The year 2005 was the last time Missouri’s minimum teacher salary requirement was increased.
What has happened in the past 16 years? Missouri Education Commissioner, Dr. Margie Vandeven, says the state has fallen significantly behind its eight bordering states in teacher pay. She says Missouri’s teachers are leaving the field at a greater rate than the state has ever seen before.
The Missouri Board of Education’s top priority in the upcoming legislative session is to advocate for a change in state law that would require the minimum salary to increase to $35,000 annually. The state’s current base salary requirement for educators is $25,000.
During this week’s board meeting, member Don Claycomb, of central Missouri’s Linn, explains why the board arrived at that dollar figure.
“If you take those eight bordering states, the range in minimum teacher salary for the eight bordering states ranges from a low of $29,804, which is Kentucky, to $38,000, which is Tennessee,” he says.
Member Mary Schrag, of southeast Missouri’s West Plains, says more than 4,000 teachers would be impacted by the increase.
“We have not given teachers a raise since 2005. I mean that’s 16 years,” she says. “I can’t imagine another industry where we don’t have those pay increases and you know with health care, some of the pay increases right now that certain health care professionals are seeing are unprecedented. When we drive by McDonald’s, we see a lot of advertising for %15 to $17 an hour. When you put that into a salary context, you’re looking at between $32,000 and 35,000 a year. As we are looking at our teachers as professionals and having four year of education, the salary base of $35,000 we felt was a minimum start place.”
Board member, Peter Herschend, of southwest Missouri’s Branson, says $35,000 is not aggressive enough.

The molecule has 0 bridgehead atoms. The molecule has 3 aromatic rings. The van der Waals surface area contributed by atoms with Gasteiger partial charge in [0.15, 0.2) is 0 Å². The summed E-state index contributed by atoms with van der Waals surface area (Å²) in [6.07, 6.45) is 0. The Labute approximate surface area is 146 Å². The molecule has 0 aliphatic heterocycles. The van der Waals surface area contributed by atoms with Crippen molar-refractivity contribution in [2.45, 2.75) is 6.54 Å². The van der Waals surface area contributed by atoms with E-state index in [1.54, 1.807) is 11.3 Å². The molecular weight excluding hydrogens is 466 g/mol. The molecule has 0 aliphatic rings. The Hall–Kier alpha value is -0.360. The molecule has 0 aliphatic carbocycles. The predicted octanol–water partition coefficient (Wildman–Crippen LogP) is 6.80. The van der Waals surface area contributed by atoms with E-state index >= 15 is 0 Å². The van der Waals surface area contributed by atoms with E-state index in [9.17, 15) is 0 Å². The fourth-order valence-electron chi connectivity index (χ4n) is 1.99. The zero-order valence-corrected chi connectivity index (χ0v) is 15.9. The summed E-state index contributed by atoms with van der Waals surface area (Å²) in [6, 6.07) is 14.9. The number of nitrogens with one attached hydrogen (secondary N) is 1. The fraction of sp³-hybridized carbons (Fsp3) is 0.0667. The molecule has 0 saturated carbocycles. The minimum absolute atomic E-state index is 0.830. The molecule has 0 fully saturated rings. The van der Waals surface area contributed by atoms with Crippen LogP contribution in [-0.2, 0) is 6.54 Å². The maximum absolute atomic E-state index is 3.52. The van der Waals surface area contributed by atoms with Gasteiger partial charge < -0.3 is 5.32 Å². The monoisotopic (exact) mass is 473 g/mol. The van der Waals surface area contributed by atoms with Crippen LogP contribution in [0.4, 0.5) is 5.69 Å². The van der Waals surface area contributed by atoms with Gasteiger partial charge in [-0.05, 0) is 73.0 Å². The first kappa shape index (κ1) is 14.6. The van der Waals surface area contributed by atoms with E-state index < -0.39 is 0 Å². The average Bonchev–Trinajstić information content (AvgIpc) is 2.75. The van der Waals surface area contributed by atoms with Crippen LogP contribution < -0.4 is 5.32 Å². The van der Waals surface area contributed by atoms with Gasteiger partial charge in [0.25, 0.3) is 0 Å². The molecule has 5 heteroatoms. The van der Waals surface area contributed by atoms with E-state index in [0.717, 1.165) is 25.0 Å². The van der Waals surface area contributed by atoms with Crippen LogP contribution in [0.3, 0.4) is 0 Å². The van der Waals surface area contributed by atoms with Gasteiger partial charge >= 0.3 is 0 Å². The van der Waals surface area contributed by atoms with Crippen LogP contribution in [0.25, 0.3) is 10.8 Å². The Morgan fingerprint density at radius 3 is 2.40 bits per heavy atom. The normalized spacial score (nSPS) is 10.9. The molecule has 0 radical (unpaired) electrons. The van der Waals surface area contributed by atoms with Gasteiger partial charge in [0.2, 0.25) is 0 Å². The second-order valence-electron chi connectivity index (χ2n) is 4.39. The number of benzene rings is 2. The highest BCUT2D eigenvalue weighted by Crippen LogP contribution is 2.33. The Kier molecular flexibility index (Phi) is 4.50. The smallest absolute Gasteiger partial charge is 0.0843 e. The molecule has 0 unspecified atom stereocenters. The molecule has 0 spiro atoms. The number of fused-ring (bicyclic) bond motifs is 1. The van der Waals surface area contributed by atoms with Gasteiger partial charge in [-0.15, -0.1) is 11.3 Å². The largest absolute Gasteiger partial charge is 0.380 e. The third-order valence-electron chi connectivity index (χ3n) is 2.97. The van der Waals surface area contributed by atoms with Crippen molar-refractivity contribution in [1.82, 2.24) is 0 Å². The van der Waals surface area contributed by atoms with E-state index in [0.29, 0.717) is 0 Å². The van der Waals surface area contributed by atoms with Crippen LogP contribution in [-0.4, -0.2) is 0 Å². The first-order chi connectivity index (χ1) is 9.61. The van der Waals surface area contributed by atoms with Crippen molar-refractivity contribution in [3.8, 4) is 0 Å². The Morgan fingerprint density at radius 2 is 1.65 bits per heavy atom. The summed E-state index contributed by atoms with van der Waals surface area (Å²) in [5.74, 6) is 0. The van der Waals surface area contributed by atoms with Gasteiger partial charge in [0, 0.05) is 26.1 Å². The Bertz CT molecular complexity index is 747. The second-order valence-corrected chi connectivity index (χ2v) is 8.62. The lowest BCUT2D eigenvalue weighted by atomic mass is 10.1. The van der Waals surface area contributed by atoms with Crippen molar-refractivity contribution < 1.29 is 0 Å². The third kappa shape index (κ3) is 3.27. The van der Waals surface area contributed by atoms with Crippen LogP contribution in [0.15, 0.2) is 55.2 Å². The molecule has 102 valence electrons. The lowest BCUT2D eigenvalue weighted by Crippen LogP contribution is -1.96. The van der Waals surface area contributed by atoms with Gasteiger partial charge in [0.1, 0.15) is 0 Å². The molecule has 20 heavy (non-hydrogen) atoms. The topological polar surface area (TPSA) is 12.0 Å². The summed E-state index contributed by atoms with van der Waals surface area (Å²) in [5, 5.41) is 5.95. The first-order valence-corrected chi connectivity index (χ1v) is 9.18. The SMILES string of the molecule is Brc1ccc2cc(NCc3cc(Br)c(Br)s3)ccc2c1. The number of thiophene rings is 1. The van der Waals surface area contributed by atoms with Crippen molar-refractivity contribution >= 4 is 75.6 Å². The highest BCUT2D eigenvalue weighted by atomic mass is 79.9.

“That’s what I’m pushing for because I think it can start to make a greater impact than just the, what did you say, 5,000 teachers, who would be affected by it. Five-thousand is under 10% of the teaching cadre in this state,” says Herschend.
The board’s newest member, Kerry Casey, of the St. Louis suburb of Chesterfield, agreed with Herschend.
“We wouldn’t be doing enough to even really close the gap. I think we just continue to fall behind. I think this is a very important issue and it leads right to the heart of teacher attrition teacher satisfaction quality of education to our kids and I think it would be well worth the investment,” she says.
Board member, Pamela Westbrooks-Hodge, of the St. Louis area of Pasadena Hills, says the board should go big or go home.
“Catching up is not enough because we’re really far behind,” she says. “I feel like we need to do something bold because as soon as we make the change, it’s dated and antiquated and we’re behind again.”
Schrag and Board President Charlie Shields, of northwest Missouri’s St. Joseph, says the dollar figure is a minimum starting point. Local districts can choose to pay their teachers at a higher minimum rate.
The board also wants to launch a commission that would recommend ways to boost teacher recruitment and retention. The commission would include state lawmakers.
The Missouri legislative session begins January 5 in Jefferson City.
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